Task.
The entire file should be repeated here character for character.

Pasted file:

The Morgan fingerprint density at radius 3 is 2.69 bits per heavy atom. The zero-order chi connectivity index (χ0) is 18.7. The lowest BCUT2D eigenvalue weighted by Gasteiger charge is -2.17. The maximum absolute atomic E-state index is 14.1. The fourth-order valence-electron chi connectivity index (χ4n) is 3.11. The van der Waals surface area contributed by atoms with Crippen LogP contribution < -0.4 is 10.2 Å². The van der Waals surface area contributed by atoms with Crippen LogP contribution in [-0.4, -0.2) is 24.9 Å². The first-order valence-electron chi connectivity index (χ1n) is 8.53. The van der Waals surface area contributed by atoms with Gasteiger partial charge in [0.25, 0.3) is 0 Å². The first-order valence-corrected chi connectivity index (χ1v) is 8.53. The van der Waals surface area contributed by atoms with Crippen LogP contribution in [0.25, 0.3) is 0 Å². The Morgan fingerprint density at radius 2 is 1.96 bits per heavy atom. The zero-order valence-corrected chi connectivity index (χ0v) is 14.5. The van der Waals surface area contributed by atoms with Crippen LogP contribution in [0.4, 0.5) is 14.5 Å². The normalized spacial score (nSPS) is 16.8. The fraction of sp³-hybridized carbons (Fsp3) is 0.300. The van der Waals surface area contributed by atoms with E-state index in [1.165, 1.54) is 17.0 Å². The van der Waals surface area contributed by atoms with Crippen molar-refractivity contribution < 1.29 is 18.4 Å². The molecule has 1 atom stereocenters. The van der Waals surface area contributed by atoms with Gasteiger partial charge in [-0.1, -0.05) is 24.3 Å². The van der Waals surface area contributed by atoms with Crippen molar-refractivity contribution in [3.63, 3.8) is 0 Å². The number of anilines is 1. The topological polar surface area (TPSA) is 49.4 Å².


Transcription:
The Morgan fingerprint density at radius 3 is 2.69 bits per heavy atom. The zero-order chi connectivity index (χ0) is 18.7. The lowest BCUT2D eigenvalue weighted by Gasteiger charge is -2.17. The maximum absolute atomic E-state index is 14.1. The fourth-order valence-electron chi connectivity index (χ4n) is 3.11. The van der Waals surface area contributed by atoms with Crippen LogP contribution < -0.4 is 10.2 Å². The van der Waals surface area contributed by atoms with Crippen LogP contribution in [-0.4, -0.2) is 24.9 Å². The first-order valence-electron chi connectivity index (χ1n) is 8.53. The van der Waals surface area contributed by atoms with Gasteiger partial charge in [0.25, 0.3) is 0 Å². The first-order valence-corrected chi connectivity index (χ1v) is 8.53. The van der Waals surface area contributed by atoms with Crippen LogP contribution in [0.25, 0.3) is 0 Å². The Morgan fingerprint density at radius 2 is 1.96 bits per heavy atom. The zero-order valence-corrected chi connectivity index (χ0v) is 14.5. The van der Waals surface area contributed by atoms with Crippen LogP contribution in [0.4, 0.5) is 14.5 Å². The normalized spacial score (nSPS) is 16.8. The fraction of sp³-hybridized carbons (Fsp3) is 0.300. The van der Waals surface area contributed by atoms with E-state index in [1.165, 1.54) is 17.0 Å². The van der Waals surface area contributed by atoms with Crippen molar-refractivity contribution < 1.29 is 18.4 Å². The molecule has 1 atom stereocenters. The van der Waals surface area contributed by atoms with Gasteiger partial charge in [-0.1, -0.05) is 24.3 Å². The van der Waals surface area contributed by atoms with Crippen molar-refractivity contribution in [3.63, 3.8) is 0 Å². The number of anilines is 1. The topological polar surface area (TPSA) is 49.4 Å².